By Seb Joseph, News editor

October 7, 2015 | 7 min read

Vice Media has a bugbear; the marketing industry is confusing content with advertising to such an extent that many brands think the C-word is an ad with more media buy behind it. Head of innovation Mark Adams reveals how the $4bn, 21-year old publisher is embracing the tension of new media to show that there is no algorithm for content success.

Accept that with millennials there is no trust. It has to be earned

Millennials have grown up at a time where they were told one thing and shown another, said Adams. Climate change denial, the financial meltdown in 2008, old media was seen as the harbinger and the bringer of lies. “At best traditional media seems irrelevant,” he continued and “at worst it seems like it’s part of a vanguard that can’t get away with what its been getting away with for too long”.

Vice plays in the middle of this shift, embracing classic programming but also mindful of the tension of new media to craft content that rings true with readers and viewers. “If you’re not open and transparent, you’ll be torn pieces,” warned Adams.

At a time when people can watch their favourite shows on Netflix without seeing an ad and block ads appearing on their smartphones, marketers need to go native to create better advertising that’s ultimately trusted by millennials. It chimes with how Vice works with advertisers; its pitch predicated on the 11 communities (rather than ad formats) it has built, with the most recent additions being women and sport. “We talk about these platforms [like Facebook and YouTube] as if they were new but they already do exactly what they were designed to do now,” said Adams. “Unless brands figure out away to actually understand the communities actually existing on these platforms then [content] will never work.”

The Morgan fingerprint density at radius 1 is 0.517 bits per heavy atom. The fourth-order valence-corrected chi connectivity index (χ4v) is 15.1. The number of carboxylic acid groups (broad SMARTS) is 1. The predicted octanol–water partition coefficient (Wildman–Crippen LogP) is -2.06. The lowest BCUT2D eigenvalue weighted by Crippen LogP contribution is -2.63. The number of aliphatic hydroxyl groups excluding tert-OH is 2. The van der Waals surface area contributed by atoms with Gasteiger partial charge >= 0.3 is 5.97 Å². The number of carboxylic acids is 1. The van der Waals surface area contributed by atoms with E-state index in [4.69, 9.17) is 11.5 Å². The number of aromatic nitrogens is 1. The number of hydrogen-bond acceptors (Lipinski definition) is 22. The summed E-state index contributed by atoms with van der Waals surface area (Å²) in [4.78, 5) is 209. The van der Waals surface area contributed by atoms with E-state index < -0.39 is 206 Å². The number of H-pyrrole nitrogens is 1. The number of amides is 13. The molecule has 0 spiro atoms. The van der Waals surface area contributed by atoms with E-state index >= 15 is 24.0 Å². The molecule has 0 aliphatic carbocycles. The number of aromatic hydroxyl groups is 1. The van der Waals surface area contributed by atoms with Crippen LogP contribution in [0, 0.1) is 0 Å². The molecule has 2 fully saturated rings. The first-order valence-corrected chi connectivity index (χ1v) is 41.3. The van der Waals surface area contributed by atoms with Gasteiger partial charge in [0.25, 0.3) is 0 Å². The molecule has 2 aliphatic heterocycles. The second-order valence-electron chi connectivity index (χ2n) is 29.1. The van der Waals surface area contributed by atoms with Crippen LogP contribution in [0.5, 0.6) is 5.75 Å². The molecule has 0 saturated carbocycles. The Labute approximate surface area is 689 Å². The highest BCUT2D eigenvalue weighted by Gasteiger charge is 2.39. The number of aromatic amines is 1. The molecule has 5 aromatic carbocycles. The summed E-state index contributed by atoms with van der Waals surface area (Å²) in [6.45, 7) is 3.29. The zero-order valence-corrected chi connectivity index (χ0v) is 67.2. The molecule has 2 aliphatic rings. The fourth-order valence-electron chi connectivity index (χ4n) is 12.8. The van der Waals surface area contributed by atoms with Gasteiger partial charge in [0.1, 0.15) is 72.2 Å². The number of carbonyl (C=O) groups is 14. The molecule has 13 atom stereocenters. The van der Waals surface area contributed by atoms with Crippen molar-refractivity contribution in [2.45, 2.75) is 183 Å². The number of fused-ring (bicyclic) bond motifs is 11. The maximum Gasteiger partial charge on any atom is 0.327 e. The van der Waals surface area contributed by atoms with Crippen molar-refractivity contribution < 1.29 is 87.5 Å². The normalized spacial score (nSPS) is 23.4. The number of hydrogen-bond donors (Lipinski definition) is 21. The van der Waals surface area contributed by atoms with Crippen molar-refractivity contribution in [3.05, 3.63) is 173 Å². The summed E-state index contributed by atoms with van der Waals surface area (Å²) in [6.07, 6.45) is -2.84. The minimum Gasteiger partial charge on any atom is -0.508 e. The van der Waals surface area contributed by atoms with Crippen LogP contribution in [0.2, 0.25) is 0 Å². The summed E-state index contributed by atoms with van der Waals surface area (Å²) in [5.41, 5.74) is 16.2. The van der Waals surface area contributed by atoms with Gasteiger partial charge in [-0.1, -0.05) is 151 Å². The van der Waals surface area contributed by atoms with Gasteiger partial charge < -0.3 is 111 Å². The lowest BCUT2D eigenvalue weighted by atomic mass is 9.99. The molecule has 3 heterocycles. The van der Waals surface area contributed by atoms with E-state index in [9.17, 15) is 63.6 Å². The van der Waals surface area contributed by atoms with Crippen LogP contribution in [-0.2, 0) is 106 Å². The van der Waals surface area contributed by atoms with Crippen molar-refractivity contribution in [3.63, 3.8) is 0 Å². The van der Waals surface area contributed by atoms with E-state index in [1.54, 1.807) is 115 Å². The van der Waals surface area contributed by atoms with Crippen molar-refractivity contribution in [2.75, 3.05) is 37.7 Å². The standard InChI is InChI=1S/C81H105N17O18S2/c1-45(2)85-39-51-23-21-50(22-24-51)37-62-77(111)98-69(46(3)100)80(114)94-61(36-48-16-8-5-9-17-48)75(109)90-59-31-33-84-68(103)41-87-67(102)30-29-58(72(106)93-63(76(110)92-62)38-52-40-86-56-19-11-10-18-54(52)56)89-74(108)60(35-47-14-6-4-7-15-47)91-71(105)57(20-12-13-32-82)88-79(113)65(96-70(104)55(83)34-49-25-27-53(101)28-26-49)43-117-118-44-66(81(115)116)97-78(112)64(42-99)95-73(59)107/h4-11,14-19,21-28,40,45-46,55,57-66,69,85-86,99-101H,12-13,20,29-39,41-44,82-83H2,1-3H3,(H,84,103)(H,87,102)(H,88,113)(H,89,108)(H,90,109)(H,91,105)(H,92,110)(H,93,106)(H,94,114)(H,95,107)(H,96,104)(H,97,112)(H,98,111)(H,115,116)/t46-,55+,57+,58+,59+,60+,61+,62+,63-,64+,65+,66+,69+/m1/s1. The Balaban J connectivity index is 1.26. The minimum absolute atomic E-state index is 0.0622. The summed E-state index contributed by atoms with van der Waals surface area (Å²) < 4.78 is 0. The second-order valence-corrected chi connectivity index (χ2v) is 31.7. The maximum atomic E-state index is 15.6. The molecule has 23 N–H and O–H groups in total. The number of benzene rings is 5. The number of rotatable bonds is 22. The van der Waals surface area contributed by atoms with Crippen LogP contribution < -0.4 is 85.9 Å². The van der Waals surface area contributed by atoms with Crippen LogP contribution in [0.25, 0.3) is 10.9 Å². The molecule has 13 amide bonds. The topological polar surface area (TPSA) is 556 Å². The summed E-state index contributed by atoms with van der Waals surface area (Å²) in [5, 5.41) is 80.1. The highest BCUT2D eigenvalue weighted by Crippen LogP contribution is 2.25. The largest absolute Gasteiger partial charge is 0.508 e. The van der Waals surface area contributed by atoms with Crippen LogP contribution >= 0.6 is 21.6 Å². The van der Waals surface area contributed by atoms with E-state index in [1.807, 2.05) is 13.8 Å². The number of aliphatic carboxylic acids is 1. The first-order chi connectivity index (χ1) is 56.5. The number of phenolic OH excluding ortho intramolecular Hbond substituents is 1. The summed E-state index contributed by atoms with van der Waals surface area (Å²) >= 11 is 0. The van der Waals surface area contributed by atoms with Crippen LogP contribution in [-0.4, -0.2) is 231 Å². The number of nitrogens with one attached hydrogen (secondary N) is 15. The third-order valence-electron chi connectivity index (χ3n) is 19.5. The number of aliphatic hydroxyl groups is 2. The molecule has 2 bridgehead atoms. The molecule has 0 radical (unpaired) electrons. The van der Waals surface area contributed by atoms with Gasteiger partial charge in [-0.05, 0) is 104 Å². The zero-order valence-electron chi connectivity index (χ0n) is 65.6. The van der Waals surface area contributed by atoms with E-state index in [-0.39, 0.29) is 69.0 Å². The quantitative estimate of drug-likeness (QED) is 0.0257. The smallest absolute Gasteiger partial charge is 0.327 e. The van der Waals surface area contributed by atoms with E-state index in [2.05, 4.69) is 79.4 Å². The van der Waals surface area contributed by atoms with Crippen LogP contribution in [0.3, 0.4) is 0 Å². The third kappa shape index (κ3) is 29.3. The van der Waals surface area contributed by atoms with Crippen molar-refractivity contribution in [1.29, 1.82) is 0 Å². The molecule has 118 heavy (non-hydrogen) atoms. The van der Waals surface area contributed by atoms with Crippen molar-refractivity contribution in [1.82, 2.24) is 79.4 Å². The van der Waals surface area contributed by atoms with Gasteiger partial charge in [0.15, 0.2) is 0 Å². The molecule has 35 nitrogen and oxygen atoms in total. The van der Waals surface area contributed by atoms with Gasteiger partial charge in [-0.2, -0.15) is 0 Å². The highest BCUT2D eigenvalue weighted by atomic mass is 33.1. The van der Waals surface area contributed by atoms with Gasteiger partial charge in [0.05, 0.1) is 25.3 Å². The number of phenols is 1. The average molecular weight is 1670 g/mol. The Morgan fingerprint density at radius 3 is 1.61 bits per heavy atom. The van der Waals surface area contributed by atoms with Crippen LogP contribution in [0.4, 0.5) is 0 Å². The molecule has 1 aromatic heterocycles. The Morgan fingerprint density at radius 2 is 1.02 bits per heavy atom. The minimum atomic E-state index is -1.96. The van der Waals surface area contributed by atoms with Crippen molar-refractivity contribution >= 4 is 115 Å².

An engaged community can be as potent as any media buy

One of the reasons Vice has built 11 different passion point led communities is because they all become dispensers to feed campaign content into. “If you don’t have anybody early adopting your content and sharing it for you then you’re going to have a big problem,” said Adams. He revealed how (surprisingly) there “isn’t a lot of media spend” behind the branded content on Vice because “our communities are our media buy”.

Many advertisers are tackling content creation with their agencies like they would a TV ad, where a big part of the strategy is reliant on buying scale. “Content without a community can never be productive,” urged Adams. “I’m not saying reach isn’t important. It’s key when you’re talking about advertising but content can’t be an ad with more media buy behind it. It has to make a deposit not a withdrawal into a community conversation that people then go on to share.”

So how does a marketer go about identifying a busting community capable of exponentially amplifying their messages? Unsurprisingly, Adams thinks publishers like Vice and the insights they have into their audiences are key. “Media agencies can do amazing things but advertisers need to work with someone like us in order to get that initial early adopter curve of anyone who’s going to truly care about that campaign,” he continued.

“A campaign should be designed with somebody who really understands content and doesn’t just think about obsessively about CPMs and the efficiency of reach because this will not be the future model.”

There is no algorithm for content success

Brands should be trying to lead culture not follow it, believes Adams. And so those marketers that immerse their content strategies in data will struggle to come up with something beyond the trivial.